Tropical Cyclone Seth is set to “make life difficult” for Queensland’s southeast with “abnormally” high tides, strong winds and huge swells expected to hit this weekend.
But the Bureau of Meteorology does not expect the category-two cyclone to intensify, saying it is set to become a tropical low by the time it starts moving closer to the coast on Monday.
“At this stage we are not expecting it to cross the coastline,” BOM meteorologist Helen Reid told AAP.
“It will make life difficult for the coastline, definitely, but it is likely to weaken and not be classed as a tropical cyclone by the time we get to late Monday.
“Indications are that it will only be a tropical cyclone for another day or two – if it crosses the coast it will not be a tropical cyclone.”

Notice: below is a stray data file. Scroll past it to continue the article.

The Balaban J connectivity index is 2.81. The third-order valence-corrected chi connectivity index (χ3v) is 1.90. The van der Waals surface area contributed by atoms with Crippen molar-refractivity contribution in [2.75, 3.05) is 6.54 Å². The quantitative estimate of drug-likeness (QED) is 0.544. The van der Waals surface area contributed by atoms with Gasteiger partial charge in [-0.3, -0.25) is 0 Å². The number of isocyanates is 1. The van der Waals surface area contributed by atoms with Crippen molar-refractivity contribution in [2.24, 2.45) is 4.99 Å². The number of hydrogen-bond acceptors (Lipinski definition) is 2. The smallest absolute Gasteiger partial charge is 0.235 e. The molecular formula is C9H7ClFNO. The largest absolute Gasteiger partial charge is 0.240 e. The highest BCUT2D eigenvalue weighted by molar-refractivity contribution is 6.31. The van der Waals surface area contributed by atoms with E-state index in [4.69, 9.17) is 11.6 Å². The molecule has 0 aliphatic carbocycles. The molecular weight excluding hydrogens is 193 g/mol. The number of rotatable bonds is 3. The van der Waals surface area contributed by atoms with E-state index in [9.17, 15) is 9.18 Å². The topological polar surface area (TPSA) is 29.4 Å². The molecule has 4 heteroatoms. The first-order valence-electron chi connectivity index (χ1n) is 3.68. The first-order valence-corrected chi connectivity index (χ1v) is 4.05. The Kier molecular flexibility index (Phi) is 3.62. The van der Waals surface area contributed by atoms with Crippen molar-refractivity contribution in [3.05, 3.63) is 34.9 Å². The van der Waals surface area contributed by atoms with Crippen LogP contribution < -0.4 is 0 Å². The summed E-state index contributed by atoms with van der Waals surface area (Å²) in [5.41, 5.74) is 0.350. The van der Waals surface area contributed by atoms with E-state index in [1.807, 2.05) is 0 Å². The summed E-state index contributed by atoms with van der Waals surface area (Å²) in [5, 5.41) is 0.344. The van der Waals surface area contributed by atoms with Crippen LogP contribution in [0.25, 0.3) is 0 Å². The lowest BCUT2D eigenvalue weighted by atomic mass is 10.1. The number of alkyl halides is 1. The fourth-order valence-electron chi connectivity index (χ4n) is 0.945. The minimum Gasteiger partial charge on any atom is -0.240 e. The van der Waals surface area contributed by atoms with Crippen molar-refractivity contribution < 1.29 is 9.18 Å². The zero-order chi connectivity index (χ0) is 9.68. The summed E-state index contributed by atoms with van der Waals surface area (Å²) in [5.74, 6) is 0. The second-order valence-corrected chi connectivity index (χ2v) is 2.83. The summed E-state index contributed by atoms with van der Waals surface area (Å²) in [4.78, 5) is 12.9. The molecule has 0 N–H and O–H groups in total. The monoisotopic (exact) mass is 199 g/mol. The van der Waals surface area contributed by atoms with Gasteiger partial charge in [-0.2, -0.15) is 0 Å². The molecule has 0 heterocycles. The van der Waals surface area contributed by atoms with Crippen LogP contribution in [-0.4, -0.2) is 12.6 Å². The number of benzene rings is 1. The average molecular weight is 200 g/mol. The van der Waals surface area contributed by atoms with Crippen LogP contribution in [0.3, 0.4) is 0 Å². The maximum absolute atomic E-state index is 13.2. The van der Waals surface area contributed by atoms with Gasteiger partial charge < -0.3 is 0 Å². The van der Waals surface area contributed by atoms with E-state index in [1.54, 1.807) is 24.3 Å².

BOM still issued strong wind, severe weather and hazardous surf warnings on Saturday for the state’s southeast as Tropical Cyclone Seth moved down the Coral Sea after forming 495km northeast of Mackay.
“With the wind, surf and warnings for abnormally high tides, there is plenty going on without it hitting the coast,” Ms Reid said.
A strong wind warning is current for Bowen in the Whitsunday Region, with gales expected to impact down to Sunshine Coast Waters by Sunday after gusts of more than 100km/h were recorded off the coast on Friday night.
BOM has also issued a severe weather warning from Wide Bay to the southeast coast with high tides expected to reach an “astronomical peak” over the next few days, easing on Wednesday.
Areas that may be affected include Gold Coast, Maroochydore, Coolangatta, Moreton Island, Noosa Heads, Caloundra, North Stradbroke Island, Rainbow Beach and Redcliffe.
A hazardous surf warning is current between Sandy Cape and Cape Morton, extending south to Point Danger on Sunday with waves of up to four metres.